One would think that in 2018, birth control in the United States would be a non-issue. That women's rights have come at least as far as allowing a person to decide when or if she wants to get pregnant. Apparently not, as evidenced by President Donald Trump's new birth control policy, which allows employers to deny contraception coverage, effectively gutting an Affordable Care Act mandate that protected just that.
In the wake of the 2018 midterm elections, the Democratic party have now taken control of the House, while the Republican party retained control of the Senate. And just how did the Trump administration celebrate their continued stronghold on the Senate? By dialing back women's reproductive rights, as The Washington Post reported.
The Department of Health and Human Services finalized rules for two new mandates on Wednesday, both of which would allow employers to deny health care coverage for birth control pills, according to CNN. The first mandate allows employers to deny birth control coverage based on their religious beliefs, as reported by The Washington Post. The second would allow small businesses and not-for-profit corporations to deny birth control coverage based on their moral beliefs, as CNN reported.
The Department of Health and Human Services explained the measures in a press release on Wednesday. "Today, the Departments of Health and Human Services, Treasury, and Labor released two final rules to provide conscience protections for Americans who have a religious or moral objection to health insurance that covers contraception methods," it read, adding:
Under the Affordable Care Act, employer-provided health insurance plans are required to cover certain “preventative services” – which were defined through guidance by the Obama Administration as including all contraception methods approved by the Food and Drug Administration, including methods viewed by many as abortifacients, and sterilization procedures.
These rules are expected to take effect within 60 days, as CNN reported. Under Obama's Affordable Care Act, most employers are required to cover birth control in their health care plans at no extra charge to their employees, which some religious organizations didn't love so much. If these new mandates are passed without any legal opposition, that's about to change, according to TIME.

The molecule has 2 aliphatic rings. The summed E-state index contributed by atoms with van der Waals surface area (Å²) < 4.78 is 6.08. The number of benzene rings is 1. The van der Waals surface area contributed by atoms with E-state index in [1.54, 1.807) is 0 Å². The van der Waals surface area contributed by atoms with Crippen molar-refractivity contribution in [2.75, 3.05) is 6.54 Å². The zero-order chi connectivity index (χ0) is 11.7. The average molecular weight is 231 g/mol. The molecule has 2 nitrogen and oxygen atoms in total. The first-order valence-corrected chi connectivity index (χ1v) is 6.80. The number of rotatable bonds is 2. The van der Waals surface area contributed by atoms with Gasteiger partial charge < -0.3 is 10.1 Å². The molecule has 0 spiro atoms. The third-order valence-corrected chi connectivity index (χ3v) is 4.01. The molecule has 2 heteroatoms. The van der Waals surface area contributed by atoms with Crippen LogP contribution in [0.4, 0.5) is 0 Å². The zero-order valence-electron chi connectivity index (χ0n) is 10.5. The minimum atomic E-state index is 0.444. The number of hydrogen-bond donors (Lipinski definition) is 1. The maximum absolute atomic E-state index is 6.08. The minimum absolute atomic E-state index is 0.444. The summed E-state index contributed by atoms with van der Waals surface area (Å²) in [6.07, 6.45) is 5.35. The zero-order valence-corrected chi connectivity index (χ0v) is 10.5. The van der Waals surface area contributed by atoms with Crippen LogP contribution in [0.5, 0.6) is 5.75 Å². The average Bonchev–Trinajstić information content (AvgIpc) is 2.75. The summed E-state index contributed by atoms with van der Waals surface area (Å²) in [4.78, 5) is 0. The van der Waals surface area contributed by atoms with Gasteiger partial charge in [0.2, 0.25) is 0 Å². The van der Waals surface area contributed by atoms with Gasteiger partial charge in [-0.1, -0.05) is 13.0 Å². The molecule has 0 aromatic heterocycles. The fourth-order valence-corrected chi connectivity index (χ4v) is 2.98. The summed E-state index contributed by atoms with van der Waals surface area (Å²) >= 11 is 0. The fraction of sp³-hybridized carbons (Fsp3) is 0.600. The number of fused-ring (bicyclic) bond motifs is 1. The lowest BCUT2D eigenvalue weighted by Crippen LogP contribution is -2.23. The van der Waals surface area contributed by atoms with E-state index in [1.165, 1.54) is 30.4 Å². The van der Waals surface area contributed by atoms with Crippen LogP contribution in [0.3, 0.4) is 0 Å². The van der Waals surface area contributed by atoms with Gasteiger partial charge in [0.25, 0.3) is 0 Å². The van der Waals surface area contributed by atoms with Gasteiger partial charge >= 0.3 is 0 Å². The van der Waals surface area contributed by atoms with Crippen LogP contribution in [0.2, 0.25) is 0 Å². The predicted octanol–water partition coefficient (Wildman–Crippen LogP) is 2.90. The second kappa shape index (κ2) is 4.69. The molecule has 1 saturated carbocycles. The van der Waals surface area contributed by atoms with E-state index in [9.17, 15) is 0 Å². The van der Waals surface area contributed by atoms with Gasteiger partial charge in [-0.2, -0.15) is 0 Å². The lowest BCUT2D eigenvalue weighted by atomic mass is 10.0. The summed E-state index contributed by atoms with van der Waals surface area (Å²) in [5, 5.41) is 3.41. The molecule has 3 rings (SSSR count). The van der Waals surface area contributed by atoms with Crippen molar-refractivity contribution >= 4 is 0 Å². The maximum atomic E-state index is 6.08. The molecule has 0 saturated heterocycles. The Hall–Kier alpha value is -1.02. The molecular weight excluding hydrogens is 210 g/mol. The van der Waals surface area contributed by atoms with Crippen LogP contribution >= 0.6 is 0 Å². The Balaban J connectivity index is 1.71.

So which businesses can start playing God with birth control coverage on their health insurance plans? Well, it's a bunch of them, as noted in the HHS' press release: "The religious and moral exemptions provided by these rules also apply to institutions of education, issuers, and individuals."
There are a few places of business that aren't allowed to take part in these exemption mandates. According to the HHS' press release, "The Departments are not extending the moral exemption to publicly traded businesses, or either exemption to government entities."
Fatima Goss Graves, CEO of the National Women's Law Center, issued a statement in response to Trump's new birth control policy that will hopefully reassure women on some level:
It's clear that this Administration will stop at nothing to attack women's health care. By taking away access to no-cost birth control coverage, these rules try to give a license to virtually any employer, university, or health insurance provider to discriminate. But if the Administration thinks it can move these rules forward without a fight, they're wrong. Countless women depend on this critical birth control coverage for their health and economic stability — and we will continue to fiercely defend them.
While the HHS projected in 2017 that only around 120,000 women across the country might lose coverage because of these two new mandates, according to The New York Times, the reality could be much more. And more to the point... should even one woman lose birth control coverage because of someone else's personal belief system?